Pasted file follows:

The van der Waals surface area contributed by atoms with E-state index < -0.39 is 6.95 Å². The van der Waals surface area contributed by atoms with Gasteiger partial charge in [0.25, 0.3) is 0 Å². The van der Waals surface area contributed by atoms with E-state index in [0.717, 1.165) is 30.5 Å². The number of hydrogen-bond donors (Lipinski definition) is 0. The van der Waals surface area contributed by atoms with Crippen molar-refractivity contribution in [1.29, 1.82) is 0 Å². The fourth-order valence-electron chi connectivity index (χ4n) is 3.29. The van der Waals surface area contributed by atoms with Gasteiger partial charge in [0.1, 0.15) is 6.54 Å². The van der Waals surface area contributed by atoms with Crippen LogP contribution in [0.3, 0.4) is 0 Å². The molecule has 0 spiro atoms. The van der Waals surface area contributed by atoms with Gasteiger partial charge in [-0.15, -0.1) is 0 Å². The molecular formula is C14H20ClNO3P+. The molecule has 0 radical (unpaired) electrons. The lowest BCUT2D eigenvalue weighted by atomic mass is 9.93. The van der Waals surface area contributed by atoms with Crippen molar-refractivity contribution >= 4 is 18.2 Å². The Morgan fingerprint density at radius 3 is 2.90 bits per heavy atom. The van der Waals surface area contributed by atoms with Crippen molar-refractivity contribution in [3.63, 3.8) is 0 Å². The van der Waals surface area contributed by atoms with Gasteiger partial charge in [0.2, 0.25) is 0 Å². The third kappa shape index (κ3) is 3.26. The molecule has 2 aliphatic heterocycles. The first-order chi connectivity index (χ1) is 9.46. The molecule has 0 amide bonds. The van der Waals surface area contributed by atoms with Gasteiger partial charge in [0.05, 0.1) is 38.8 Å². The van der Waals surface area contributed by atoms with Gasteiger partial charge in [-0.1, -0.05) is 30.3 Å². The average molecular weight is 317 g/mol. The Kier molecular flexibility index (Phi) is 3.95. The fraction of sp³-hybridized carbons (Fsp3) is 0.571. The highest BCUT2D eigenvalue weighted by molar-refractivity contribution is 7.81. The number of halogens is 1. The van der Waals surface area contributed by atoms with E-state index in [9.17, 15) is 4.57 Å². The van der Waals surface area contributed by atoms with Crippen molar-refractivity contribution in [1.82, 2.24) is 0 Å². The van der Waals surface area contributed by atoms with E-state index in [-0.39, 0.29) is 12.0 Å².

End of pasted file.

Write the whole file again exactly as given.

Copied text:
The van der Waals surface area contributed by atoms with E-state index < -0.39 is 6.95 Å². The van der Waals surface area contributed by atoms with Gasteiger partial charge in [0.25, 0.3) is 0 Å². The van der Waals surface area contributed by atoms with E-state index in [0.717, 1.165) is 30.5 Å². The number of hydrogen-bond donors (Lipinski definition) is 0. The van der Waals surface area contributed by atoms with Crippen molar-refractivity contribution in [1.29, 1.82) is 0 Å². The fourth-order valence-electron chi connectivity index (χ4n) is 3.29. The van der Waals surface area contributed by atoms with Gasteiger partial charge in [0.1, 0.15) is 6.54 Å². The van der Waals surface area contributed by atoms with Crippen LogP contribution in [0.3, 0.4) is 0 Å². The molecule has 0 spiro atoms. The van der Waals surface area contributed by atoms with Gasteiger partial charge in [-0.15, -0.1) is 0 Å². The molecular formula is C14H20ClNO3P+. The molecule has 0 radical (unpaired) electrons. The lowest BCUT2D eigenvalue weighted by atomic mass is 9.93. The van der Waals surface area contributed by atoms with Crippen molar-refractivity contribution >= 4 is 18.2 Å². The Morgan fingerprint density at radius 3 is 2.90 bits per heavy atom. The van der Waals surface area contributed by atoms with Crippen molar-refractivity contribution in [3.63, 3.8) is 0 Å². The van der Waals surface area contributed by atoms with Gasteiger partial charge in [0.2, 0.25) is 0 Å². The third kappa shape index (κ3) is 3.26. The molecule has 2 aliphatic heterocycles. The first-order chi connectivity index (χ1) is 9.46. The molecule has 0 amide bonds. The van der Waals surface area contributed by atoms with Gasteiger partial charge in [0.05, 0.1) is 38.8 Å². The van der Waals surface area contributed by atoms with Gasteiger partial charge in [-0.1, -0.05) is 30.3 Å². The average molecular weight is 317 g/mol. The Kier molecular flexibility index (Phi) is 3.95. The fraction of sp³-hybridized carbons (Fsp3) is 0.571. The highest BCUT2D eigenvalue weighted by molar-refractivity contribution is 7.81. The number of halogens is 1. The van der Waals surface area contributed by atoms with E-state index in [9.17, 15) is 4.57 Å². The van der Waals surface area contributed by atoms with Crippen molar-refractivity contribution in [1.82, 2.24) is 0 Å². The van der Waals surface area contributed by atoms with E-state index in [-0.39, 0.29) is 12.0 Å².